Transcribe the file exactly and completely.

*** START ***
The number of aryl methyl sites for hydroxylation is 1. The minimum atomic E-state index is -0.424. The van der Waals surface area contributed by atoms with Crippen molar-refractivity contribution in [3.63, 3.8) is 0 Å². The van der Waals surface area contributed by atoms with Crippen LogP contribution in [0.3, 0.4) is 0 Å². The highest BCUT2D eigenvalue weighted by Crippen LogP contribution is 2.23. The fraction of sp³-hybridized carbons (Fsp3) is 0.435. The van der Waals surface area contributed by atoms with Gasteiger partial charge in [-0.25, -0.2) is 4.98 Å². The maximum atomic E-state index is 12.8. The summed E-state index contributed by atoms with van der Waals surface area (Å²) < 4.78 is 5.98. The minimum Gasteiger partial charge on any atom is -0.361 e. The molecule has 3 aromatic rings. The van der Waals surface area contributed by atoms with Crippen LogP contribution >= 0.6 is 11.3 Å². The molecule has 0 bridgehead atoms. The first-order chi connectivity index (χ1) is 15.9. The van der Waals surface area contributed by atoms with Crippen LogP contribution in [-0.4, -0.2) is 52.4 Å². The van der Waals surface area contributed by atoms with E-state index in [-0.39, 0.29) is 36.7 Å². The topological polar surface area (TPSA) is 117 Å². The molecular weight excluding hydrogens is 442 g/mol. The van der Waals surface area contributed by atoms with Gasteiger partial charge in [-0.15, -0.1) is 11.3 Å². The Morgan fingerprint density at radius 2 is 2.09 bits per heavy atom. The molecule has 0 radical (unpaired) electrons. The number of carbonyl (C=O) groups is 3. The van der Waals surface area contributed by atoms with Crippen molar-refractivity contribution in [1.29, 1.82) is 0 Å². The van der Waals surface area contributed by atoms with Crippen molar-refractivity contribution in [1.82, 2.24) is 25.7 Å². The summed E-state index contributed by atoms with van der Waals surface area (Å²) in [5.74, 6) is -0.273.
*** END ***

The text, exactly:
The number of aryl methyl sites for hydroxylation is 1. The minimum atomic E-state index is -0.424. The van der Waals surface area contributed by atoms with Crippen molar-refractivity contribution in [3.63, 3.8) is 0 Å². The van der Waals surface area contributed by atoms with Crippen LogP contribution in [0.3, 0.4) is 0 Å². The highest BCUT2D eigenvalue weighted by Crippen LogP contribution is 2.23. The fraction of sp³-hybridized carbons (Fsp3) is 0.435. The van der Waals surface area contributed by atoms with Gasteiger partial charge in [-0.25, -0.2) is 4.98 Å². The maximum atomic E-state index is 12.8. The summed E-state index contributed by atoms with van der Waals surface area (Å²) < 4.78 is 5.98. The minimum Gasteiger partial charge on any atom is -0.361 e. The molecule has 3 aromatic rings. The van der Waals surface area contributed by atoms with Crippen LogP contribution >= 0.6 is 11.3 Å². The molecule has 0 bridgehead atoms. The first-order chi connectivity index (χ1) is 15.9. The van der Waals surface area contributed by atoms with Crippen LogP contribution in [-0.4, -0.2) is 52.4 Å². The van der Waals surface area contributed by atoms with E-state index in [-0.39, 0.29) is 36.7 Å². The topological polar surface area (TPSA) is 117 Å². The molecular weight excluding hydrogens is 442 g/mol. The van der Waals surface area contributed by atoms with Gasteiger partial charge in [-0.15, -0.1) is 11.3 Å². The Morgan fingerprint density at radius 2 is 2.09 bits per heavy atom. The molecule has 0 radical (unpaired) electrons. The number of carbonyl (C=O) groups is 3. The van der Waals surface area contributed by atoms with Crippen molar-refractivity contribution in [1.29, 1.82) is 0 Å². The van der Waals surface area contributed by atoms with Crippen molar-refractivity contribution in [1.82, 2.24) is 25.7 Å². The summed E-state index contributed by atoms with van der Waals surface area (Å²) in [5.74, 6) is -0.273.